Memorandum by the Ambassador in Japan (Grew)35
My British colleague said to me today that a few weeks ago he had been told by “certain important sources” that if Great Britain would undertake mediation, the Japanese Government would be willing to consider peace with the Chinese Nationalist Government on three general conditions:
- Withdrawal of Japanese troops from China.
- Equal trade opportunity in China for all nations.
- Discontinuance of all anti-Japanese activity and propaganda in China.
On the basis of this information Sir Robert Craigie called on Prince Konoye secretly on November 1 and said that if the information were correct, his Government would be willing to consider mediation on the aforesaid conditions on Japanese initiative. The Prime Minister replied that Japan did not at the present time desire such mediation.
At the end of this interview with the Prime Minister it was mutually agreed that if any publicity should occur, the Japanese Government would deny that Great Britain had offered mediation. The English interpreter, Mr. Tsuchiya, confirmed this understanding to the Ambassador.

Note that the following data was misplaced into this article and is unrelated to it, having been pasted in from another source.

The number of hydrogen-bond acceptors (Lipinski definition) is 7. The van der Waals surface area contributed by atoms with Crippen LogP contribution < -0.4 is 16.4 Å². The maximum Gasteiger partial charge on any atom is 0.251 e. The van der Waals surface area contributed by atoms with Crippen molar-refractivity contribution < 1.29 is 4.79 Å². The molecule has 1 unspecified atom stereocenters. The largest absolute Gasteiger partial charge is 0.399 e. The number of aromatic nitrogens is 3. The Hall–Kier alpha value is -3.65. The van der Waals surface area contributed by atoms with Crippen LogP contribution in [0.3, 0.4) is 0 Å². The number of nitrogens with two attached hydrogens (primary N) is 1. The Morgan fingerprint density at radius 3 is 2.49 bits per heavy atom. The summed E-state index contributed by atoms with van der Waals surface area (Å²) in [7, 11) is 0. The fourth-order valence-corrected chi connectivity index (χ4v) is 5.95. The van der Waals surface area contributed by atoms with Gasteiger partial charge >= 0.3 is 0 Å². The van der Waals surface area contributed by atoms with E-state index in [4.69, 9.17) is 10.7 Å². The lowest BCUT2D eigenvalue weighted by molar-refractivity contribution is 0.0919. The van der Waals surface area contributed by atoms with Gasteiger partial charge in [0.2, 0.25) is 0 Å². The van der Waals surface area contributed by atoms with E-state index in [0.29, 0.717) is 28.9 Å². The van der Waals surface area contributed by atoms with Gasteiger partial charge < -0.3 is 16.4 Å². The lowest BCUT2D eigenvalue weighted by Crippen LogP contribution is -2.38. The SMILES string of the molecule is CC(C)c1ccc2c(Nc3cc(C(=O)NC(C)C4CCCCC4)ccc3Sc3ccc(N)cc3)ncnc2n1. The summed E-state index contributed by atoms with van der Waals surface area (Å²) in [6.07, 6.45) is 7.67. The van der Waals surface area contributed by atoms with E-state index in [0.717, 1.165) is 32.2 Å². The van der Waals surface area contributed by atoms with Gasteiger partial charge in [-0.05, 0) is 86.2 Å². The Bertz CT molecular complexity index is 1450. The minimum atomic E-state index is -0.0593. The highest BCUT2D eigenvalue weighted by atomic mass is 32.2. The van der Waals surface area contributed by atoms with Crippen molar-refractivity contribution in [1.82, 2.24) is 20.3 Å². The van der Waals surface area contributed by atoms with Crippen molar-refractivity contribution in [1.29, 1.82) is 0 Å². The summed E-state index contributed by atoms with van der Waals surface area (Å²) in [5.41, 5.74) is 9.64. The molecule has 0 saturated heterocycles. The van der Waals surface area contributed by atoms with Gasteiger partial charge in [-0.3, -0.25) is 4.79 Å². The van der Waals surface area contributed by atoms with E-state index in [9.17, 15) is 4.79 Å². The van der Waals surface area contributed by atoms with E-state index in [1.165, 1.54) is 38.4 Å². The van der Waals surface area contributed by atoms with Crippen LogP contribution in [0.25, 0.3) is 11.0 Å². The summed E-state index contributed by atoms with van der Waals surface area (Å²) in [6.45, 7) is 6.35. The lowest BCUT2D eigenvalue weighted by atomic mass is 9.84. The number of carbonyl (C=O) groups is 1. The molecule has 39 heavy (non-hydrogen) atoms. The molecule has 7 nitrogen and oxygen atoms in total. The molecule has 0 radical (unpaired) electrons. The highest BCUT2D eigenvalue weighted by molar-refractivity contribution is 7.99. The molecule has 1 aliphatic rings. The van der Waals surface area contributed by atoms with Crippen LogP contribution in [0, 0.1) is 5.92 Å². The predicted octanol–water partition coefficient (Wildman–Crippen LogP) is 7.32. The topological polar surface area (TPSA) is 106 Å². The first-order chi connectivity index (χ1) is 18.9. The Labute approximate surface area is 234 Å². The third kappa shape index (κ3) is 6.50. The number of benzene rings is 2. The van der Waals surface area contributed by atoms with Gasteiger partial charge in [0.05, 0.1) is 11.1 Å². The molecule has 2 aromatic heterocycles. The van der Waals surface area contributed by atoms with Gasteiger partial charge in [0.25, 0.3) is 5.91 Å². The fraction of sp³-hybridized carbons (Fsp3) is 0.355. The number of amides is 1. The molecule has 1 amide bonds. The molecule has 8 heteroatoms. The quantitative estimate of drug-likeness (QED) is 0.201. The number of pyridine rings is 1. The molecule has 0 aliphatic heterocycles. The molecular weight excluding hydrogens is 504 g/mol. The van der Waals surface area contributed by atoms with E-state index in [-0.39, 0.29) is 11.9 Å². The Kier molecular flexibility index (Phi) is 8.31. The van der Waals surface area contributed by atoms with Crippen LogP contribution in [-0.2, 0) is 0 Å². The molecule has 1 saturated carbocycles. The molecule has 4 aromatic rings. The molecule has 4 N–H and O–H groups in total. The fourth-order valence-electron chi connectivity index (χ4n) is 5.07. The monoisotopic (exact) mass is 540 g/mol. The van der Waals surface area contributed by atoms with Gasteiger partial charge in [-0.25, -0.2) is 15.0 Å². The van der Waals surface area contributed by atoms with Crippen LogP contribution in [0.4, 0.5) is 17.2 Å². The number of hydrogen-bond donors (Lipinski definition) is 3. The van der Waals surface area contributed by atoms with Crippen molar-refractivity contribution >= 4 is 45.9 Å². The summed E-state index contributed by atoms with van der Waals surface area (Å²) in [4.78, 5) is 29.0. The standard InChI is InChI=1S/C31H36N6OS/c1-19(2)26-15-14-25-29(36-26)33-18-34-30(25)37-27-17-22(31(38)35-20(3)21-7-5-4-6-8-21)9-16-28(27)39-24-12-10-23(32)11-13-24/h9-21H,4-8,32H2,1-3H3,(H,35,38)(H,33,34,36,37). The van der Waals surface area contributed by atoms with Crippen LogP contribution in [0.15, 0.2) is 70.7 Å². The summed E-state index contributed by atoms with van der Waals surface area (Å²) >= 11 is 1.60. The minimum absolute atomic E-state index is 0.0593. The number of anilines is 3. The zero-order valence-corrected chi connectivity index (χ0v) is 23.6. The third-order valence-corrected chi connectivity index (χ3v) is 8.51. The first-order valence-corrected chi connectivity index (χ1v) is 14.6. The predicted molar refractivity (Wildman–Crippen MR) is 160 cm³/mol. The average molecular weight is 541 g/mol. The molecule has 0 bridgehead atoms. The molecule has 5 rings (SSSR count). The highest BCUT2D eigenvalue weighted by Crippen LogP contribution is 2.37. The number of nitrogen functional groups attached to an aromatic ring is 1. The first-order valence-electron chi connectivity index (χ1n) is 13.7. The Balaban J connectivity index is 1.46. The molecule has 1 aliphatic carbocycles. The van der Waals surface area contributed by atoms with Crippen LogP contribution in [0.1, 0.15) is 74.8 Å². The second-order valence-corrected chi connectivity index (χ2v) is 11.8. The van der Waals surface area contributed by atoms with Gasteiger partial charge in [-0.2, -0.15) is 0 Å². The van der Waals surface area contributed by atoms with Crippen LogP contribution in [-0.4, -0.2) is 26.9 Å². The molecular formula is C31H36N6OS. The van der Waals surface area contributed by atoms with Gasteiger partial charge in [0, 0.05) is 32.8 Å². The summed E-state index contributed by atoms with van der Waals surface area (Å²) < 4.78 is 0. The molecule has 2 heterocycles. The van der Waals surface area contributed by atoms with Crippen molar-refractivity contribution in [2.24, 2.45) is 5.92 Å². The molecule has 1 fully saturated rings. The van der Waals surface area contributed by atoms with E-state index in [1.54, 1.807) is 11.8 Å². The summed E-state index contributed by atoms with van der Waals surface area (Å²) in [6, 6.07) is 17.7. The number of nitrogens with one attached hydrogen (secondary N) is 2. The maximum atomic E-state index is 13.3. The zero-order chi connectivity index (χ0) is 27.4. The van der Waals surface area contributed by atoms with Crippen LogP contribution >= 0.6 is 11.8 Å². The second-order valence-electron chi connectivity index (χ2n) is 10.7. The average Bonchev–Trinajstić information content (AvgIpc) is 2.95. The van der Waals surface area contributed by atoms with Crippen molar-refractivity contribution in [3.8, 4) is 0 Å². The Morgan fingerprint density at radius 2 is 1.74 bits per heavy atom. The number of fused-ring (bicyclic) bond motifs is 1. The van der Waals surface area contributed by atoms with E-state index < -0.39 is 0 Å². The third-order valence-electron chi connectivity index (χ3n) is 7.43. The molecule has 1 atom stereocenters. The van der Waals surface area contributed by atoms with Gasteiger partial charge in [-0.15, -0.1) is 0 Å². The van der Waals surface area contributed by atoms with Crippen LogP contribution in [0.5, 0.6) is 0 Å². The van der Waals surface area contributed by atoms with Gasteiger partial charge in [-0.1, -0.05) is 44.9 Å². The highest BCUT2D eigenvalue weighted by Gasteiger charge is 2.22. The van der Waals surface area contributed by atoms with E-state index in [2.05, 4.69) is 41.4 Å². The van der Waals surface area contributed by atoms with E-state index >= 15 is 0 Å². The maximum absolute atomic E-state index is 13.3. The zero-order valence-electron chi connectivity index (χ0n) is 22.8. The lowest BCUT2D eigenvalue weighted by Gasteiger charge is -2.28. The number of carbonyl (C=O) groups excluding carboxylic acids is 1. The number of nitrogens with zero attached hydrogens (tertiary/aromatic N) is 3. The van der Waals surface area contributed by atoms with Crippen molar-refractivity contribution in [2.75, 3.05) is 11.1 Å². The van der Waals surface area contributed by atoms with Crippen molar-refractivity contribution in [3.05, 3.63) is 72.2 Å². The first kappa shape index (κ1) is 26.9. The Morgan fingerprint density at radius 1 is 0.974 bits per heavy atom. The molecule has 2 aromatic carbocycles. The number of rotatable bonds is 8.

A few days later, Mr. Shiratori36 approached Sir Robert at the club and spoke of Great Britain’s “offer of mediation” which Mr. Shiratori said was of course out of the question at the present time.
In a conversation day before yesterday with the Minister for Foreign Affairs, Mr. Arita mentioned the matter in the same vein. Sir Robert told him the facts and protested at the publicity recently given to this subject in Yomiuri.
Sir Robert thinks that Mr. Shiratori was probably the source of the publicity, having heard of the secret interview, but that Mr. Arita himself might have taken offense because, although Sir Robert’s appointment with Prince Konoye was made on the evening before the announcement of Mr. Arita’s appointment, the interview actually took place after Mr. Arita had assumed office.